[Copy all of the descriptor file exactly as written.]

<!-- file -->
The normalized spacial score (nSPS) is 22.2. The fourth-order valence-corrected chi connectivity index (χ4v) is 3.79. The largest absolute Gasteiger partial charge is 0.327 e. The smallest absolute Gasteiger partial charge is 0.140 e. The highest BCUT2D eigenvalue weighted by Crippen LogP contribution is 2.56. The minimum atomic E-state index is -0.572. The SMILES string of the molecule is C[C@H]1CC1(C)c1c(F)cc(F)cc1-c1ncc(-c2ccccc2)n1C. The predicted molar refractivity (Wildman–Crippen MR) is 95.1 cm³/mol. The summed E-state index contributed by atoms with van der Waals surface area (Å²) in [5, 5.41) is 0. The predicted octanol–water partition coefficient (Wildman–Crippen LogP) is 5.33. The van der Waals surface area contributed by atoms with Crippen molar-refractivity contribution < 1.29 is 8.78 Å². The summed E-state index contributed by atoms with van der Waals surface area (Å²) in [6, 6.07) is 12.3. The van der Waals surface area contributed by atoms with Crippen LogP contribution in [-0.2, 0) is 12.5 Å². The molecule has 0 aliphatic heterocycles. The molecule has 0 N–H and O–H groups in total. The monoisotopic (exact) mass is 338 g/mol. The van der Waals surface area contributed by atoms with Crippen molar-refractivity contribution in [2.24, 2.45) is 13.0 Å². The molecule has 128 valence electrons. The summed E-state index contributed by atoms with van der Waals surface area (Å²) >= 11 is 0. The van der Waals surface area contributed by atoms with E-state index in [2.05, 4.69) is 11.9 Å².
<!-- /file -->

The normalized spacial score (nSPS) is 22.2. The fourth-order valence-corrected chi connectivity index (χ4v) is 3.79. The largest absolute Gasteiger partial charge is 0.327 e. The smallest absolute Gasteiger partial charge is 0.140 e. The highest BCUT2D eigenvalue weighted by Crippen LogP contribution is 2.56. The minimum atomic E-state index is -0.572. The SMILES string of the molecule is C[C@H]1CC1(C)c1c(F)cc(F)cc1-c1ncc(-c2ccccc2)n1C. The predicted molar refractivity (Wildman–Crippen MR) is 95.1 cm³/mol. The summed E-state index contributed by atoms with van der Waals surface area (Å²) in [5, 5.41) is 0. The predicted octanol–water partition coefficient (Wildman–Crippen LogP) is 5.33. The van der Waals surface area contributed by atoms with Crippen molar-refractivity contribution < 1.29 is 8.78 Å². The summed E-state index contributed by atoms with van der Waals surface area (Å²) in [6, 6.07) is 12.3. The van der Waals surface area contributed by atoms with Crippen LogP contribution in [-0.2, 0) is 12.5 Å². The molecule has 0 aliphatic heterocycles. The molecule has 0 N–H and O–H groups in total. The monoisotopic (exact) mass is 338 g/mol. The van der Waals surface area contributed by atoms with Crippen molar-refractivity contribution in [2.24, 2.45) is 13.0 Å². The molecule has 128 valence electrons. The summed E-state index contributed by atoms with van der Waals surface area (Å²) >= 11 is 0. The van der Waals surface area contributed by atoms with E-state index in [2.05, 4.69) is 11.9 Å².